A long time ago in an office far, far away, I worked at an investment desk. As far as careers go, yeah it was fun in small doses. I was passable at my job but I didn't enjoy it. After fifteen years I decided to do something else, but not before I'd picked up something of an understanding of how businesses operate. As a concept, a business needs a number of things to survive; assets, stock and customers. They need cash, too; after all, it's cash that keeps the wheels of industry turning. Some need plants and machinery, the tools of their trade. These are assets, which have a value to the business because it allows them to generate cash, but what if a business has a short term cashflow problem? Or what if it knows that it will need to be spending a lot of money on something and is exploring ways to raise the cash? The mobile networks are businesses with assets, customers and cashflow issues too, but rather than owning a factory and building widgets, instead a mobile operator may own the mobile network infrastructure: the masts and cell sites that provide it's customers with coverage. These cell sites are vital to the business (without coverage, it cannot operate the network), require maintenance and upkeep, likely involve a regular cost to whomever owns the building that it is attached to, and requires regular upgrades.
What if the network operator could sell on the network masts to a third party but retain the rights to use the towers to provide customers with service? The third party would buy the mast infrastructure for a sum of money and lease back the sites to the network for a regular sum. It's something that big businesses have used for years and in the US telecom market, AT&T performed a sale and lease-back operation last year. In 2012, T-Mobile sold 7,200 masts to immediately lease them back. Why would Verizon suddenly be interested in selling on its fixed asset? What could Verizon spend the money on? We have the small matter of the AWS-3 spectrum auction coming right up and the low frequency spectrum auction happening next year.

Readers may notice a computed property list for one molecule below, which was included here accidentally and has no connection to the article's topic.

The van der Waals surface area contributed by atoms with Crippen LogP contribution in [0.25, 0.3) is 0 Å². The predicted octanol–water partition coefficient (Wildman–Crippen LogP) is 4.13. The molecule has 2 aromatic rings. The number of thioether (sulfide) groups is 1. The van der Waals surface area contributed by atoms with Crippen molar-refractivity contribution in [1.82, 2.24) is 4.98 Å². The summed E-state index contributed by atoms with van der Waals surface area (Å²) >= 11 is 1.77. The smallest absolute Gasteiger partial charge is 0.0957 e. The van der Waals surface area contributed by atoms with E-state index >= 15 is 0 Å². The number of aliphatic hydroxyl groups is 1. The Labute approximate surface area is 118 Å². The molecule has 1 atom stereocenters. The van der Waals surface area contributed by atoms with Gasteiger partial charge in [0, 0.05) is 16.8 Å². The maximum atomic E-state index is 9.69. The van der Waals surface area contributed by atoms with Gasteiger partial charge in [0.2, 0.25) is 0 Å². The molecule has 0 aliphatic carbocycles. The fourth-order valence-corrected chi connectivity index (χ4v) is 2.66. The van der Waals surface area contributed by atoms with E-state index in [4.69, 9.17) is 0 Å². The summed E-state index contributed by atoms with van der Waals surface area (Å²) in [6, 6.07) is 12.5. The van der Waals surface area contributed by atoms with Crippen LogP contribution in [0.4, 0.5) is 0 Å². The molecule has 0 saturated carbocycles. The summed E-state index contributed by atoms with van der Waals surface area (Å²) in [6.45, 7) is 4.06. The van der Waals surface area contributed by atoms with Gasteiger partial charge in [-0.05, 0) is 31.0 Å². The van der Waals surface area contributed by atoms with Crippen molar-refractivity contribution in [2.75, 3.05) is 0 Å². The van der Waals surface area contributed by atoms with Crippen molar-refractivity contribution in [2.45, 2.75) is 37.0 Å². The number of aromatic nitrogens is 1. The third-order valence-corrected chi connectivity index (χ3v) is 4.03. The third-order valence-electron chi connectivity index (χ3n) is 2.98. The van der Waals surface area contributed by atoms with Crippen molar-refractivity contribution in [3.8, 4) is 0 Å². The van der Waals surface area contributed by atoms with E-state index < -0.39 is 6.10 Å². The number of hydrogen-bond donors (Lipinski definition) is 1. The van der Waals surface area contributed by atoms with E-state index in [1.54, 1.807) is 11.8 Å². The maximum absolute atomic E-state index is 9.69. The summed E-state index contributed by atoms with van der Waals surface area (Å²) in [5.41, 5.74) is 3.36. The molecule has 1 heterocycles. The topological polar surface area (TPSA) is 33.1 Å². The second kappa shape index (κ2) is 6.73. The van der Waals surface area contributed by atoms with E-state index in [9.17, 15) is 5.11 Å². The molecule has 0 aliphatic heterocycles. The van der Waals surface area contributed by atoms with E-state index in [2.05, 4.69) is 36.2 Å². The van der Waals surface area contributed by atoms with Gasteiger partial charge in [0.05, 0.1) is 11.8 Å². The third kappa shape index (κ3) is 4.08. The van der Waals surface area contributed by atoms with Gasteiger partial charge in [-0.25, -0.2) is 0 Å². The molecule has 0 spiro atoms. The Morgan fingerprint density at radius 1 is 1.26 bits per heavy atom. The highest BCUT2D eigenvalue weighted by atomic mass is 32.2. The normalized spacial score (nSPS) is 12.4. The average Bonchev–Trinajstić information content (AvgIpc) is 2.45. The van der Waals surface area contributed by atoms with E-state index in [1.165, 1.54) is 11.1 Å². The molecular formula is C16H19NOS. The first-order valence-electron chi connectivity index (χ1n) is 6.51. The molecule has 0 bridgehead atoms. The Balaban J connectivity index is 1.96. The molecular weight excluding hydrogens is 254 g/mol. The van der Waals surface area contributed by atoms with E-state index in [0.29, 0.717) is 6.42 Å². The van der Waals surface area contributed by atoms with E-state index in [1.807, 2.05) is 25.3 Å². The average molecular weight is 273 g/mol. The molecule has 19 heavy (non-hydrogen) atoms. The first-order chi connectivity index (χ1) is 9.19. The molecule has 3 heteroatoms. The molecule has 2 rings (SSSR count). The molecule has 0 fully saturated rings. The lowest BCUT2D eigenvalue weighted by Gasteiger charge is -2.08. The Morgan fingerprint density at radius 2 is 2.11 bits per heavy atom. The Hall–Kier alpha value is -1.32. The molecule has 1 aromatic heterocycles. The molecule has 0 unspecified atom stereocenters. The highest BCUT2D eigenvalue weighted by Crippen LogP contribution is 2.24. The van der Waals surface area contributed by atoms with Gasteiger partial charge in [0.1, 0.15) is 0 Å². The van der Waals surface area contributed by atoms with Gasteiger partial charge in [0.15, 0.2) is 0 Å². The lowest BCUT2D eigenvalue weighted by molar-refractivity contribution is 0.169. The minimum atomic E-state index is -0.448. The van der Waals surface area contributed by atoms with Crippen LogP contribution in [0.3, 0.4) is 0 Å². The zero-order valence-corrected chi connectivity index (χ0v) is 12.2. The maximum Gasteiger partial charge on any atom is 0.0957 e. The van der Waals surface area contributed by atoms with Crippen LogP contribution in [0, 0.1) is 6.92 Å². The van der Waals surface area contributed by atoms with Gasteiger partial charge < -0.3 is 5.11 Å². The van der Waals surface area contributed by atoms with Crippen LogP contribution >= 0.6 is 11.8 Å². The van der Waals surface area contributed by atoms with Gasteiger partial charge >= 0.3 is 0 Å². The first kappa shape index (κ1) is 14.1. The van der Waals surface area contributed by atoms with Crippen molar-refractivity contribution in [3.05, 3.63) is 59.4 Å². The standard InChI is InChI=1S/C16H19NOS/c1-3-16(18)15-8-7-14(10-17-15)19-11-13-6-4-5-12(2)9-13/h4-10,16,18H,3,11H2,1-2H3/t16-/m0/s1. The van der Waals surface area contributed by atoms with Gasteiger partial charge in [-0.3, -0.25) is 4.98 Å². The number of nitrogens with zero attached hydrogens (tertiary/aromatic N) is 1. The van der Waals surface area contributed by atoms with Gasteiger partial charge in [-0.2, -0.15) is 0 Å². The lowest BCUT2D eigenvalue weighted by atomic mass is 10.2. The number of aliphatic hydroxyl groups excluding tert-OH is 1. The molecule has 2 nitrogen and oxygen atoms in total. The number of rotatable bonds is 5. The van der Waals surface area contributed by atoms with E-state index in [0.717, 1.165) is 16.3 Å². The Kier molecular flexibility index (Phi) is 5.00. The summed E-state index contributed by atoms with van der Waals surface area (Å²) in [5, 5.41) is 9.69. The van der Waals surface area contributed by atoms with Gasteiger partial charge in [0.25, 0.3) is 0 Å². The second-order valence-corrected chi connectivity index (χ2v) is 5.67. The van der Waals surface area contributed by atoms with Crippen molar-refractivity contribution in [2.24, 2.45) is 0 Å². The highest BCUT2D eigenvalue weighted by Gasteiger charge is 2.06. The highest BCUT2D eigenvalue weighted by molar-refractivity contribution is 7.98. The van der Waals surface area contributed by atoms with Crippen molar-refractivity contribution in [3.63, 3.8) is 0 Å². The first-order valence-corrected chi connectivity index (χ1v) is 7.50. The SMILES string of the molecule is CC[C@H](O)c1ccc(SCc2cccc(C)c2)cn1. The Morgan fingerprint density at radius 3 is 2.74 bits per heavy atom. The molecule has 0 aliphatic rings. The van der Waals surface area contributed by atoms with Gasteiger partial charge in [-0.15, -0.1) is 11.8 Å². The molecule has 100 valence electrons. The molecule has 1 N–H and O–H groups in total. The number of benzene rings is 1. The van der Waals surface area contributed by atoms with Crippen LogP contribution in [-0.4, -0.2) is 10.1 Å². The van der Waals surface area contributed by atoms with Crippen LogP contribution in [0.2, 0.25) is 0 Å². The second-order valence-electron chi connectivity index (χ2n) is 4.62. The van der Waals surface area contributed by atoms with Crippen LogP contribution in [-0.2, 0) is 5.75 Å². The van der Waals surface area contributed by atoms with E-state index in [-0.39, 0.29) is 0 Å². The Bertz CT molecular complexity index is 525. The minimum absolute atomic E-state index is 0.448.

Now, there are other ways for a big business to raise money. It can tap the bond markets, in other words it can borrow money from investors over a given period of time. Without going into technical detail about things not relevant to the Android world, bond markets work when there are enough buyers and sellers to create a market. When there aren't enough investors willing to buy bonds (and let a business borrow their money), this makes it more and more expensive for a business to raise money. Guess what's been happening over the summer? Yes, it's become expensive for companies to raise money using the bond market. It only has to be more expensive than a sale and leaseback of Verizon's mobile network and the business can look elsewhere. Such sale and leaseback deals usually include a minimum period of leaseback together with agreed rental agreements and clauses to build in additional capacity or sites for the future. Afterall, Verizon wouldn't want to freeze its current network; this wouldn't make any sense! On the face of it, it seems a no-brainer. If it's expensive for Verizon to raise capital through the bond market and if it's sitting on a few billion dollars' worth of infrastructure, it almost seems a matter of time.